TEDDY ROOSEVELT SPEAKS OUT
Compiled by Annette Elam Wetzel
In 1905, President Theodore Roosevelt and his wife made a tour of the Southern states. This tour was reported in an article entitled "Visit of the President to the South," which appeared in The Confederate Veteran, Volume XIII, No. 9, November, 1905, pp. 488-490.
It was a "different era" in 1905. President Roosevelt's remarks were very "politically correct" for his day. He, however, managed to pay tribute to all of his heritage. All that is required of our President, or any other politician, today is a simple acknowledgement that all Americans have a right to be proud of their heritage.
Speaking at the State Capitol, Richmond, Virginia, 1905 [p. 488]:
"Last Memorial Day I spoke in Brooklyn at the unveiling of the statue of a Northern general, under the auspices of the Grand Army of the Republic, and that great audience cheered every allusion to the valor and self-devotion of the men who followed Lee as heartily as they cheered every allusion to the valor and devotion of the men who followed Grant.....
"The proud self-sacrifice, the resolute and daring courage, the high and steadfast devotion to the right as each man saw it, whether Northerner or Southerner - these qualities render all Americans forever the debtors of those who in the dark days from 1861-1865 proved their truth by their endeavor. Here around Richmond, here in your own State, there lies battlefield after battlefield, rendered forever memorable by the men who counted death as but a little thing when weighted in the balance against doing their duty as it was given them to see it......"
Speaking at the welcome banquet, Richmond, Virginia, 1905 [pp. 488-489]:
"Coming today by the statue of Stonewall Jackson, in the city of Lee, I felt what a privilege it is that I, as an American, have in claiming that you yourselves have no more right of kinship in Lee and Jackson than I have.
"There was an uncle of mine, now dead, my mother's brother, who has always been, among all the men I have ever met, the man who it seemed to me came nearest to typifying in the flesh that most beautiful of all characters in fiction, Thackeray's Col. Newcome - my uncle, James Dunwoody Bulloch, an admiral in the Confederate Navy....."
Speaking at the R. E. Lee Camp, Soldiers' Home, Richmond, Virginia, 1905 [p. 489]:
"...I honor the State of Virginia because she has taken charge of the Confederate veterans in their old age. All Americans must ever show high honor to the men of the War Between the States, whether they wore the blue or whether they wore the gray, so long as they did their duty as the light was given them to see their duty with all of the strength that was in them. Here I greet you in the shadow of the statue of your commander, Gen. Robert E. Lee. You and he left us memories which are part of the memories bequeathed to the entire country by all the Americans who fought in the War between the States."
Speaking in Charlotte, North Carolina,, 1905 [p. 489]:
"As I got off the train here I was greeted by one citizen of North Carolina...whose greeting pleased and touched me more than the greeting of any man could have touched me. I was greeted by the widow of Stonewall Jackson."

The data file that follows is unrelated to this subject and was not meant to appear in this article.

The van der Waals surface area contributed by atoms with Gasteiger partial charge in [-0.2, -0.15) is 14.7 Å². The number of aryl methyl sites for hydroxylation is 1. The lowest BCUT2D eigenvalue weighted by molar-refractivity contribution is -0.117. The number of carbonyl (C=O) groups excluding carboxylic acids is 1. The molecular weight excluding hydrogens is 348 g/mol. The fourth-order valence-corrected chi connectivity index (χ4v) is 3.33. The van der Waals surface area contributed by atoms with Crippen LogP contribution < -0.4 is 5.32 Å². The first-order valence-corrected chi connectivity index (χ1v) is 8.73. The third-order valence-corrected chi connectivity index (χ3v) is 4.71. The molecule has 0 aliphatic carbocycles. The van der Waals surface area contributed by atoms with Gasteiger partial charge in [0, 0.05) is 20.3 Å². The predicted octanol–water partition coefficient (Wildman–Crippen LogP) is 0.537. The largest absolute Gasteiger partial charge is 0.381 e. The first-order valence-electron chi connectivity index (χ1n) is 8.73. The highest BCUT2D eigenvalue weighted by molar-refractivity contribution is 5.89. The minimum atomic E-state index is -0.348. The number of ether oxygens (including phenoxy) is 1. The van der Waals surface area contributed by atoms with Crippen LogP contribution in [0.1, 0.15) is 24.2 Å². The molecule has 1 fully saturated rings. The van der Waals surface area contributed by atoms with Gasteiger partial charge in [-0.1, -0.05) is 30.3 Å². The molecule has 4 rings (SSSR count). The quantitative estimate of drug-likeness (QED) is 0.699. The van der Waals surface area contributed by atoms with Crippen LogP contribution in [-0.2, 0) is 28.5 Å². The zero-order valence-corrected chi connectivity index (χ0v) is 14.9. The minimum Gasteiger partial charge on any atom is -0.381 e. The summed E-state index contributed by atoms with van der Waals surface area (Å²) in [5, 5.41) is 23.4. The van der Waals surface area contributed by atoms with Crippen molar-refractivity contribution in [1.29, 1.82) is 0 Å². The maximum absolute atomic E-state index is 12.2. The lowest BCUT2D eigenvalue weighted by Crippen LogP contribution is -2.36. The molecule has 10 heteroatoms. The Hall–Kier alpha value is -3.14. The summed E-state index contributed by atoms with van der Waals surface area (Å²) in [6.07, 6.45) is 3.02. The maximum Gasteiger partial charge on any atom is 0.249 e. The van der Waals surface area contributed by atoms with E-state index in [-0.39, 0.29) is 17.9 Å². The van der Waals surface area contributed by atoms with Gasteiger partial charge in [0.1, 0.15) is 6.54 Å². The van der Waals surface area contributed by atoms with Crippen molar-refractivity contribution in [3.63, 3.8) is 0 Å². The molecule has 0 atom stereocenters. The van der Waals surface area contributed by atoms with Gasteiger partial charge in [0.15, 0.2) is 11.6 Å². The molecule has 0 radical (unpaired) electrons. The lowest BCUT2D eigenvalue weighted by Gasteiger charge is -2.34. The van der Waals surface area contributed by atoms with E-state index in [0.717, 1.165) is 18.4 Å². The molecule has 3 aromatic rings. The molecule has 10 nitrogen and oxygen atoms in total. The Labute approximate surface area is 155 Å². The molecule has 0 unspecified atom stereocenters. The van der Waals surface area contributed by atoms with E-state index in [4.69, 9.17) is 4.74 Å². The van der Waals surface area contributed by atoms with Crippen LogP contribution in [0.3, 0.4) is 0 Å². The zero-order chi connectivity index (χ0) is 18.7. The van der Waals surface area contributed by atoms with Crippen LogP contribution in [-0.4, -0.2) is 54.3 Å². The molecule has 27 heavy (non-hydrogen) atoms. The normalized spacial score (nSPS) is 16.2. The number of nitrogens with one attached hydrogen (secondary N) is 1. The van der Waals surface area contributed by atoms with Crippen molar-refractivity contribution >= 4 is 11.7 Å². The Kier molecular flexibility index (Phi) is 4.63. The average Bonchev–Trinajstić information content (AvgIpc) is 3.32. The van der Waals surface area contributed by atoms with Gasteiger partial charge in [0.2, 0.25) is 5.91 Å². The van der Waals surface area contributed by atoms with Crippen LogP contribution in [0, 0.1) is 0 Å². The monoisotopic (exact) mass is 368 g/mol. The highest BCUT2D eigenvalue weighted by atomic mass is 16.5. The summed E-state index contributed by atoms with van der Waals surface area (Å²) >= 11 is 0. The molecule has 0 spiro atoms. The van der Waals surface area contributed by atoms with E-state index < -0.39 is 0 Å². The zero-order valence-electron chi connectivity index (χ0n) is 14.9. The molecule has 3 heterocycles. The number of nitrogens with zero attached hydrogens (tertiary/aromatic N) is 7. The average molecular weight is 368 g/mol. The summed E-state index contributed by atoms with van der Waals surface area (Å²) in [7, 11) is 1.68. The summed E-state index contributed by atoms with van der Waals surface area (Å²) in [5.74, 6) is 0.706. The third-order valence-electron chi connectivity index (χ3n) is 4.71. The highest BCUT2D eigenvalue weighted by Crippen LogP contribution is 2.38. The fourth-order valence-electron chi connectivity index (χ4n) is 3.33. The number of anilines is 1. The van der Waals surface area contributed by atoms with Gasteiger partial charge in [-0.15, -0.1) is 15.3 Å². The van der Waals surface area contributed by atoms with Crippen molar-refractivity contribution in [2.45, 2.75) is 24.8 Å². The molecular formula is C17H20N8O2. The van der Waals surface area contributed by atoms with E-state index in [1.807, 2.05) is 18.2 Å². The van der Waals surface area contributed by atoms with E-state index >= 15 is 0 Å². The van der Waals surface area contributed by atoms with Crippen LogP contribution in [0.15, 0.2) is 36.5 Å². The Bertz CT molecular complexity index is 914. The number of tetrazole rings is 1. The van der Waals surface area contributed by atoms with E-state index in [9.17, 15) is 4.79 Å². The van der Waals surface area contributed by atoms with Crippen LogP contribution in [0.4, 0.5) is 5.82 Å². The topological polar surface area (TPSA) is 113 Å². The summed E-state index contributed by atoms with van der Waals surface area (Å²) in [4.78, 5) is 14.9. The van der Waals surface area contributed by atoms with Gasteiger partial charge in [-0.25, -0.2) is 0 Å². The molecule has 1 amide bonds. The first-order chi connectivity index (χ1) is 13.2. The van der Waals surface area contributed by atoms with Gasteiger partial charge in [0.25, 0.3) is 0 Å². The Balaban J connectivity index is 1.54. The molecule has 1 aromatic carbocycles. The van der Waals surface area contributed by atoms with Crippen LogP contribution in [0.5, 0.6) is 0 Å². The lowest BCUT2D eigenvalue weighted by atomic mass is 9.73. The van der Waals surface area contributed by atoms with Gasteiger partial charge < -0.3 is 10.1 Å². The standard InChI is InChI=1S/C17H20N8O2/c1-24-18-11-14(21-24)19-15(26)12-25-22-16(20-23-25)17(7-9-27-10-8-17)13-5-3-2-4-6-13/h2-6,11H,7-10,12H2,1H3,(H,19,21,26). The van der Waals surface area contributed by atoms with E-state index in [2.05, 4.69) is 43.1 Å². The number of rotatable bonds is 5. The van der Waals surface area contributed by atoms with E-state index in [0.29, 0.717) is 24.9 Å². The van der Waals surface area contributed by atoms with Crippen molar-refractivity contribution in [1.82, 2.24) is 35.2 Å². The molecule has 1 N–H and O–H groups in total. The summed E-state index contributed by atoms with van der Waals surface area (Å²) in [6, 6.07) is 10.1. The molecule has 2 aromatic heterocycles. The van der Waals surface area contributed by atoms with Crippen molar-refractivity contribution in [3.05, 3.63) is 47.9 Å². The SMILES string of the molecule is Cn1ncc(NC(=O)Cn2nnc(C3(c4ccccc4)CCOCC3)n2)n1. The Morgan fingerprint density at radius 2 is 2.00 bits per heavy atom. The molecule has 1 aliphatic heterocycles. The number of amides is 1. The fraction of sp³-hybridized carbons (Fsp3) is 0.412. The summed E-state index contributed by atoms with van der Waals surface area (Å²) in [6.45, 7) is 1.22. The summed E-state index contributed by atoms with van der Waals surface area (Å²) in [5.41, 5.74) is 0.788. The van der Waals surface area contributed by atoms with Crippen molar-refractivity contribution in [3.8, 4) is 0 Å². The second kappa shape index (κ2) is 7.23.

Speaking in Roswell, GA, 1905 [pp. 489-490]:
"It has been my great fortune to have the right to claim that my blood is half Southern and half Northern, and I would deny the right of any man here to feel a greater pride in the deeds of every Southern man than I feel. Of the children, the brothers and sisters of my mother who were born and brought up in that house on the hill there, my two uncles afterwards entered the Confederate service and served in the Confederate navy. One, the youngest man....my uncle, Irving Bulloch....James Dunwoody Bulloch was an admiral in the Confederate service.....Men and women, don't you think that I have the ancestral right to claim a proud kinship with those who showed their devotion to duty as they saw they duty, whether they wore the gray of whether they wore the blue? All Americans who are worthy of the name feel an equal pride in the valor of those who fought on one side or the other, provided only that each did with all his might and soul and strength and mind his duty as it was given him to see his duty."
Mobile, Alabama, 1905 [p. 490]:
"While there was a great demonstration in every city visited, it seemed to be in Mobile that the happiest association occurred. This is perhaps because of the fact that the President's proudest Southern association was through two brothers of his mother who performed service for the Confederacy under Admiral Rafael Semmes on the famous Alabama. The guard of honor on the parade was by members of the Raphael Semmes Camp, United Confederate Veterans. Hon. Oliver J. Semmes, son of the great Confederate admiral, presented to the President and pinned upon the lapel of his coat a handsome souvenir badge, as the gift of the people of Mobile.....The President thanked the people for their magnificent reception, and spoke a special word of greeting to the Confederate veterans who formed a portion of his escort. He referred to the fact that one of his uncles was on the Alabama during the War Between the States. The last time he came through Alabama he said he was going with his own regiment to the Spanish war, and in that regiment were more men whose fathers wore the gray than those who wore the blue....."
[Annette Elam Wetzel is a member of Richmond-Stonewall Jackson Chapter #1705, based in Richmond, Virginia]
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